# Boost :

From: Paul A Bristow (pbristow_at_[hidden])
Date: 2008-04-30 05:35:32

>-----Original Message-----
>From: boost-bounces_at_[hidden]
>[mailto:boost-bounces_at_[hidden]] On Behalf Of John Maddock
>Sent: 30 April 2008 09:53
>To: boost_at_[hidden]
>Subject: Re: [boost] [Math/nextafter] A question of naming functions...

>>> T edit_distance(T a, T b)
>>>
>>> Returns the number of floating point representations between values
>>> a and b.
>>>
>>> So the questions are: can you think of any better names, or are
>>> these OK?
>>>
>>> And should edit_distance return a signed or absolute value?
>>
>> I'm at a loss for a better name (representation_distance seems overly
>> verbose but interval_size might be ok), but do have a couple
>questions
>>
>> Why is the return value templated? Shouldn't it be some fixed
>> diff_t? I tentatively agree with the other comment that a signed
>> distance is
>> preferable to unsigned.
>
>I was undecided about this: but for large intervals a
>std::difference_t
>wouldn't be large enough, for example edit_distance(0.0, 1.0)
>is approx
>1.97753e+032. Of course if you use for intervals that stretch several
>orders of magnitude then you get what you deserve I guess!

I can see the problem here - Would you need a difference_t with about as many bits as the floating point type?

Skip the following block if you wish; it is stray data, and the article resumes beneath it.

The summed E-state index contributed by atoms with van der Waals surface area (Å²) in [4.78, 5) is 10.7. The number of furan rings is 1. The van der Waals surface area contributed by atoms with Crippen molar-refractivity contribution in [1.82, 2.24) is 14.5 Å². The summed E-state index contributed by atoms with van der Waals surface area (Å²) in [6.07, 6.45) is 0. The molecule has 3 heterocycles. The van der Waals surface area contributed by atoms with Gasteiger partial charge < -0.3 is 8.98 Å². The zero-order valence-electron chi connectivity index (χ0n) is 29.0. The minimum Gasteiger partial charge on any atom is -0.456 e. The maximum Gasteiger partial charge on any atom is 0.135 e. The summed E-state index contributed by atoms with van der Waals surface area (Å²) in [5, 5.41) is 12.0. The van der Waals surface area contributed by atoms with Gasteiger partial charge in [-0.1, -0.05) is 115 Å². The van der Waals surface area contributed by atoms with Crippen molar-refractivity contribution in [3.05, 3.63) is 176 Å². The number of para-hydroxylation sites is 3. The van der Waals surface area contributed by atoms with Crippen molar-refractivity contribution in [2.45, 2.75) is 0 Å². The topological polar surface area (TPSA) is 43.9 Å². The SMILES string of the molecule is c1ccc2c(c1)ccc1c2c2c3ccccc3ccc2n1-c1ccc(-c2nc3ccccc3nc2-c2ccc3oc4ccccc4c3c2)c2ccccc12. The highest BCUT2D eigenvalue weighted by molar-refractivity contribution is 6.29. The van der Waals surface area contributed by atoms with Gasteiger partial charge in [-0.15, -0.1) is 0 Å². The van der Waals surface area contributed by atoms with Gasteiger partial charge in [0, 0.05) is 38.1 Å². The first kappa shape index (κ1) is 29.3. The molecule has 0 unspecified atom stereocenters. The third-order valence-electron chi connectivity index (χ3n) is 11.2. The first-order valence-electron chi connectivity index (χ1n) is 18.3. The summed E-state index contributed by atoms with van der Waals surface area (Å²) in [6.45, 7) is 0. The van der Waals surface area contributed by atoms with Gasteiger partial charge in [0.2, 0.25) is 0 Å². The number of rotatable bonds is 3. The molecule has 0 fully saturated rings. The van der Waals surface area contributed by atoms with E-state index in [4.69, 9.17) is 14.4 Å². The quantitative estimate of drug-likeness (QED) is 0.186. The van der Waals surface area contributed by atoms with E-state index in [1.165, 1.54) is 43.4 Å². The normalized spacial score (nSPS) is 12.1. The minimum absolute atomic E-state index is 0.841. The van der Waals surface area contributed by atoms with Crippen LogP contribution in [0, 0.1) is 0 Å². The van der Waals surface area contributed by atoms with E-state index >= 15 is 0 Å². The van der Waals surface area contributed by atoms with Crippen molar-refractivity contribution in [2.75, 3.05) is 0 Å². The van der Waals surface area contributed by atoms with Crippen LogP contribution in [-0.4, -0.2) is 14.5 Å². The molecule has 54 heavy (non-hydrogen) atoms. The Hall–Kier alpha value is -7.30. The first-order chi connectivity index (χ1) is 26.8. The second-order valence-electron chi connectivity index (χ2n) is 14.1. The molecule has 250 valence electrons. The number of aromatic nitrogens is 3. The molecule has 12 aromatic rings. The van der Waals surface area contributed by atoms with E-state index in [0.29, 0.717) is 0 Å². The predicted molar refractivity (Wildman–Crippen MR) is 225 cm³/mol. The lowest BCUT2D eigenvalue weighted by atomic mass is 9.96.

But I'm struggling to conceive of uses for this where the distance is so large?
Perhaps someone can suggest some?

Can't the inevitable integer overflow just be accepted when it happens?

I also find the name edit_distance very unintuitive. In fact I struggle to see from how the definition in Wikipedia it is
'technically accurate'.

"In information theory and computer science, the edit distance between two strings of characters is the number of operations
required to transform one of them into the other. There are several different algorithms to define or calculate this metric".

In this case, don't we have a clearly defined *fixed* sequence of things each of which is 'iterated' from one value to another by
calling a 'next' so many times.
So the distance is a count of the number of 'nexts' - or gaps or steps or hops, or preds or succs. So it feels to me that the result
is naturally an integer type. If you use T then it is OK for floating-point types (but loses exactness eventually), but precludes
use for some types for which next_* functions do make sense but are not useful for an integer result.

But I'm still struggling to find a better name, though 'nexts(a, b)' is short.

Paul

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Paul A Bristow
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